Collaboration, comradery and communication at the 2022 National Children and Adult Services Conference
For the first time in three years, delegates met in person at the 2022 National Children and Adult Services Conference (NCASC) in Manchester to hear from a wide range of speakers across children and adult services. Natalie Kenneison, Chief Operating Officer at Imosphere, reflects on the key conference highlights.
Natalie Kenneison and Dennis Hollingworth at NCASC 2022
Adult Social Care
The Social Care Reforms and their implementation deadlines were expectedly a common talking point - within the scheduled sessions and around the coffee stands. Whilst everyone truly recognises that social care reform is needed, the uncertainty about when or even if the scheduled reforms would take place is placing local authorities in a difficult position.
The uncertainty brings questions; should LAs continue planning for reforms which may not even go ahead, or should they focus on immediate issues facing citizens? With no clear right or wrong answer, the only consensus was that more time to learn from Trailblazers would be useful.
It was highlighted that whilst the social care reforms are well overdue, there are other very pressing issues for the sector; elevated levels of vacancies remain unfilled or filled by expensive agency staff (dwindling the budgets further), increasingly long waiting lists for assessments and difficulty of hospital discharges are placing more pressure on the NHS.
Sarah McClinton, president of the Association of Directors of Adult Social Services (ADASS) opened the conference with a speech that highlighted: “CQC recently set out that the workforce gap across health and care is 300,000 people. That’s the equivalent of the entire population of Newcastle. Over half of these vacancies are in social care. In fact, for the first time ever – last year we saw a shrinking number of care workers.”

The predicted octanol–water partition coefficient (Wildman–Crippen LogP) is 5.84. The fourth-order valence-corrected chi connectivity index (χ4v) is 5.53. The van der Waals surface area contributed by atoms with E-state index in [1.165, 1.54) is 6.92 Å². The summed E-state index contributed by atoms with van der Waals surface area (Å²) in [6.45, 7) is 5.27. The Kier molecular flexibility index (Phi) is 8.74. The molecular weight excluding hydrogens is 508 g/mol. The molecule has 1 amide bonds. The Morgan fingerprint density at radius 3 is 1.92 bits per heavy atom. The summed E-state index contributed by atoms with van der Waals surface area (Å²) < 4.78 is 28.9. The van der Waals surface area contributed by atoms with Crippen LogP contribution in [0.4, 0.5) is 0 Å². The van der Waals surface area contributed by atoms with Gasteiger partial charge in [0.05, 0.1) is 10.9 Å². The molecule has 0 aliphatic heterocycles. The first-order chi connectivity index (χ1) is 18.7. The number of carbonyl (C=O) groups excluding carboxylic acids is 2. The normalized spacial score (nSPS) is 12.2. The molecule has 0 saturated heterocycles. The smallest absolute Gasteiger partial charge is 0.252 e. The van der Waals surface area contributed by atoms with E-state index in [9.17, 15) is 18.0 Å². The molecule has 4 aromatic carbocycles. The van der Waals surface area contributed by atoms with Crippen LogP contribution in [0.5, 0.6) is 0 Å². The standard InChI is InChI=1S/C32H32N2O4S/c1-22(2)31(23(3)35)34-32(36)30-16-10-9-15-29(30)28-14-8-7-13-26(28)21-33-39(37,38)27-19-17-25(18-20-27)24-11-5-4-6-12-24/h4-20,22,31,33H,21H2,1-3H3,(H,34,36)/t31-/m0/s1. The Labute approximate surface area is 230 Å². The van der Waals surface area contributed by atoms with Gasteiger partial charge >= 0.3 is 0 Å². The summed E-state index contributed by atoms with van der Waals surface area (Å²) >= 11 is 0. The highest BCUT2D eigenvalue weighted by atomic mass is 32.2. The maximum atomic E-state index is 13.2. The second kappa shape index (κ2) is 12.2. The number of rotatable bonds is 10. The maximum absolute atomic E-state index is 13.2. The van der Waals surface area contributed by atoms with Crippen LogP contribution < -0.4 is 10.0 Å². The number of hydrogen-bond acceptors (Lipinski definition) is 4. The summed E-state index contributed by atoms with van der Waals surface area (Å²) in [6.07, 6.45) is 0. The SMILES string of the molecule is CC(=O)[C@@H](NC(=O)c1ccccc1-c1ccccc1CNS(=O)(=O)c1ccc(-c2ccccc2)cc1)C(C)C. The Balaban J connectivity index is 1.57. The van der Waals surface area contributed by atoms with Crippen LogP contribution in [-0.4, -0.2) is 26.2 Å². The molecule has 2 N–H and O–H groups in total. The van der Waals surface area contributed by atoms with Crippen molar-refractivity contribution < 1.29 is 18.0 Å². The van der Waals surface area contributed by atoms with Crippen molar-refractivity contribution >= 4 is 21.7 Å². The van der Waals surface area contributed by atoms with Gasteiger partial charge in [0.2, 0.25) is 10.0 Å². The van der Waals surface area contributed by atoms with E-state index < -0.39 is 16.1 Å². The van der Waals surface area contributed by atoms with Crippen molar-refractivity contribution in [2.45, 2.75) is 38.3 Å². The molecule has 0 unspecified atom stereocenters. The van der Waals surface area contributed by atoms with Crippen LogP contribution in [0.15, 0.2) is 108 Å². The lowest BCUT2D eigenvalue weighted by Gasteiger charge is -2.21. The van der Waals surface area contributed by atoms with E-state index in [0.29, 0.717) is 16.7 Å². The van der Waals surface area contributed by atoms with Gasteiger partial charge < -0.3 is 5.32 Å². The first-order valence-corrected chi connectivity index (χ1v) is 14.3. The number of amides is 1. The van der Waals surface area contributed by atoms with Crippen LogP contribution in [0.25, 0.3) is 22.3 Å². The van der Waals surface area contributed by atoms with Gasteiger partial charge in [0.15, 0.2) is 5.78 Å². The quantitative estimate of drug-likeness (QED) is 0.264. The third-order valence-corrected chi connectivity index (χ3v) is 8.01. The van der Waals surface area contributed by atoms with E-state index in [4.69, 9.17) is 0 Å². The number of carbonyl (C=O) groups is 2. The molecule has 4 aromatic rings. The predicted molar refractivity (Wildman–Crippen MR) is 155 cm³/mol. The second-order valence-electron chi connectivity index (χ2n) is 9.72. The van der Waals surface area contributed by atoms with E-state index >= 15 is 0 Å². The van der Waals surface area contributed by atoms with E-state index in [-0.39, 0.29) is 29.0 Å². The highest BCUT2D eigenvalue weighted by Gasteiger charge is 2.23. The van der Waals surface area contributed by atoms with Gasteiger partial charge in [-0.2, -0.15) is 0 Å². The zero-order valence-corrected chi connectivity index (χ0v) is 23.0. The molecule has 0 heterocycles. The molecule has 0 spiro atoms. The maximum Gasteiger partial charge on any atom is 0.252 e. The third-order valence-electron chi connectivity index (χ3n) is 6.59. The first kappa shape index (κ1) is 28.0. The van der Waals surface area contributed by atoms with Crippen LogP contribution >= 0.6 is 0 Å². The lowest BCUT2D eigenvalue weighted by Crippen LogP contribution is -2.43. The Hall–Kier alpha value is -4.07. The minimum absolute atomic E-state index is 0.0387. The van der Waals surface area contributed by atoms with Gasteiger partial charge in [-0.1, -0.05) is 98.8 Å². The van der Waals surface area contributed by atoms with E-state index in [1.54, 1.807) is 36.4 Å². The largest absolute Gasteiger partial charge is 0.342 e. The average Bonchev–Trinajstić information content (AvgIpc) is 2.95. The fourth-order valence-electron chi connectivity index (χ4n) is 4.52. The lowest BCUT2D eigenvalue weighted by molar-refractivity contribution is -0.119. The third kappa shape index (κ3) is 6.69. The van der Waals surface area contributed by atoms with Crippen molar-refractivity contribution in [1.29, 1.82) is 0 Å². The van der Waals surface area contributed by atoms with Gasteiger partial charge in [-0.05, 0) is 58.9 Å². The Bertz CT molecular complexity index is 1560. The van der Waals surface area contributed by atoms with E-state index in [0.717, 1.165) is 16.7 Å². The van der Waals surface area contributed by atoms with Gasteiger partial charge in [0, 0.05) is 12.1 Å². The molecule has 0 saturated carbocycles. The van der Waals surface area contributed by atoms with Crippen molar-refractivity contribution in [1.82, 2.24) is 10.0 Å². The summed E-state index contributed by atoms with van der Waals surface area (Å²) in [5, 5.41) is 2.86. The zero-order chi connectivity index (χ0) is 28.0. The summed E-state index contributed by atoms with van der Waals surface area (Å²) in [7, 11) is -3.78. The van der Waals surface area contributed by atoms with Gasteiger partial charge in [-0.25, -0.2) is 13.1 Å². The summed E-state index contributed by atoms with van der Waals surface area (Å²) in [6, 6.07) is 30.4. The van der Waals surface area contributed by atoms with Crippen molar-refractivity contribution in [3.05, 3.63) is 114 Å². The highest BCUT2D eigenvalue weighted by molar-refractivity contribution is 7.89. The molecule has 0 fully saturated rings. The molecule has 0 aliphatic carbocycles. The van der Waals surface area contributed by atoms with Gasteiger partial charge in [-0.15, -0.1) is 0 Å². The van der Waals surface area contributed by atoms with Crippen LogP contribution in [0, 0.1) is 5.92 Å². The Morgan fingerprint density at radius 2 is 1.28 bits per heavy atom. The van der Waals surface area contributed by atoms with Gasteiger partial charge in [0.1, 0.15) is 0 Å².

Solidarity between LAs
With so much uncertainty in the sector, the comradery experienced at NCAS this year was higher than ever! Local authorities want to support each other, to share information so others do not have to reinvent the wheel. The trailblazer session on Thursday really highlighted this as the trailblazers for social care reforms volunteered to share their modelling information, so others could understand the potential impact.
The Trailblazers were keen to point out that they see a big part of their role as being able to provide the evidence about the level of funding needed to implement the reforms. It was a shared viewpoint that money proposed by central government will not be enough to implement the fair cost of care.
Fair cost of care was another recurring theme across the different talks for adult social care, with everybody recognising the need to agree what ‘fair’ means to start with and how aspirational we want to be and can be. Inflation changes from when the reforms were proposed in September 2021 is a rise of over 6% - up from 2.8% to now nearly 9% - and this needs to be considered with the package of funding from central government, and funding needs to be reviewed regularly. An important reminder that if social care fails, it will be the NHS that picks this up, another sector already under significant pressure.